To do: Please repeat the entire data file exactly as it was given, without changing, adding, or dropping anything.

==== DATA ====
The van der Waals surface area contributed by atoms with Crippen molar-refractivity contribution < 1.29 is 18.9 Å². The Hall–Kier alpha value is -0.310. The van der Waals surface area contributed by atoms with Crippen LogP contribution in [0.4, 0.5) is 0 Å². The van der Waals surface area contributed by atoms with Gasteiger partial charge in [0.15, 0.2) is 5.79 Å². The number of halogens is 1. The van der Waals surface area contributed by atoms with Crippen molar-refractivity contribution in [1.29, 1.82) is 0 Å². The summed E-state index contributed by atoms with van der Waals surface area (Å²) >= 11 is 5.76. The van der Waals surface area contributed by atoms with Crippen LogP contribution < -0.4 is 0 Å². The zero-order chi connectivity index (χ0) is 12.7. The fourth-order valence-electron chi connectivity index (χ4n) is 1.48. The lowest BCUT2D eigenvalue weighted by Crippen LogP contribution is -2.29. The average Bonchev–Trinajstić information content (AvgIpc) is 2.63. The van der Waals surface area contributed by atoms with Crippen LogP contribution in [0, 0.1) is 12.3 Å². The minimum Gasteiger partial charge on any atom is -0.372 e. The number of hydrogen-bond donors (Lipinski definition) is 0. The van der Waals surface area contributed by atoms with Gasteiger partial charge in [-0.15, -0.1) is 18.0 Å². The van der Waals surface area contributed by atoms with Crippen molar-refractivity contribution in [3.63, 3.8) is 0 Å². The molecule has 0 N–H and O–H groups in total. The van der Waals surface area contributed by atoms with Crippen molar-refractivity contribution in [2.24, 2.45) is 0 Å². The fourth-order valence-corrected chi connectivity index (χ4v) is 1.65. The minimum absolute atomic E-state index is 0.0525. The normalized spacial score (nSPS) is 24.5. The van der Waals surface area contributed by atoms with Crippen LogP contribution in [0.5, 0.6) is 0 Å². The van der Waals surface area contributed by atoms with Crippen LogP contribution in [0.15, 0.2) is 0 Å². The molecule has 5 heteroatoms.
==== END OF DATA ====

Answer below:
The van der Waals surface area contributed by atoms with Crippen molar-refractivity contribution < 1.29 is 18.9 Å². The Hall–Kier alpha value is -0.310. The van der Waals surface area contributed by atoms with Crippen LogP contribution in [0.4, 0.5) is 0 Å². The van der Waals surface area contributed by atoms with Gasteiger partial charge in [0.15, 0.2) is 5.79 Å². The number of halogens is 1. The van der Waals surface area contributed by atoms with Crippen molar-refractivity contribution in [1.29, 1.82) is 0 Å². The summed E-state index contributed by atoms with van der Waals surface area (Å²) >= 11 is 5.76. The van der Waals surface area contributed by atoms with Crippen LogP contribution < -0.4 is 0 Å². The zero-order chi connectivity index (χ0) is 12.7. The fourth-order valence-electron chi connectivity index (χ4n) is 1.48. The lowest BCUT2D eigenvalue weighted by Crippen LogP contribution is -2.29. The average Bonchev–Trinajstić information content (AvgIpc) is 2.63. The van der Waals surface area contributed by atoms with Crippen LogP contribution in [0, 0.1) is 12.3 Å². The minimum Gasteiger partial charge on any atom is -0.372 e. The number of hydrogen-bond donors (Lipinski definition) is 0. The van der Waals surface area contributed by atoms with Gasteiger partial charge in [-0.15, -0.1) is 18.0 Å². The van der Waals surface area contributed by atoms with Crippen molar-refractivity contribution in [3.63, 3.8) is 0 Å². The molecule has 0 N–H and O–H groups in total. The van der Waals surface area contributed by atoms with Crippen molar-refractivity contribution in [2.24, 2.45) is 0 Å². The fourth-order valence-corrected chi connectivity index (χ4v) is 1.65. The minimum absolute atomic E-state index is 0.0525. The normalized spacial score (nSPS) is 24.5. The van der Waals surface area contributed by atoms with Crippen LogP contribution in [0.5, 0.6) is 0 Å². The van der Waals surface area contributed by atoms with Crippen LogP contribution in [0.15, 0.2) is 0 Å². The molecule has 5 heteroatoms.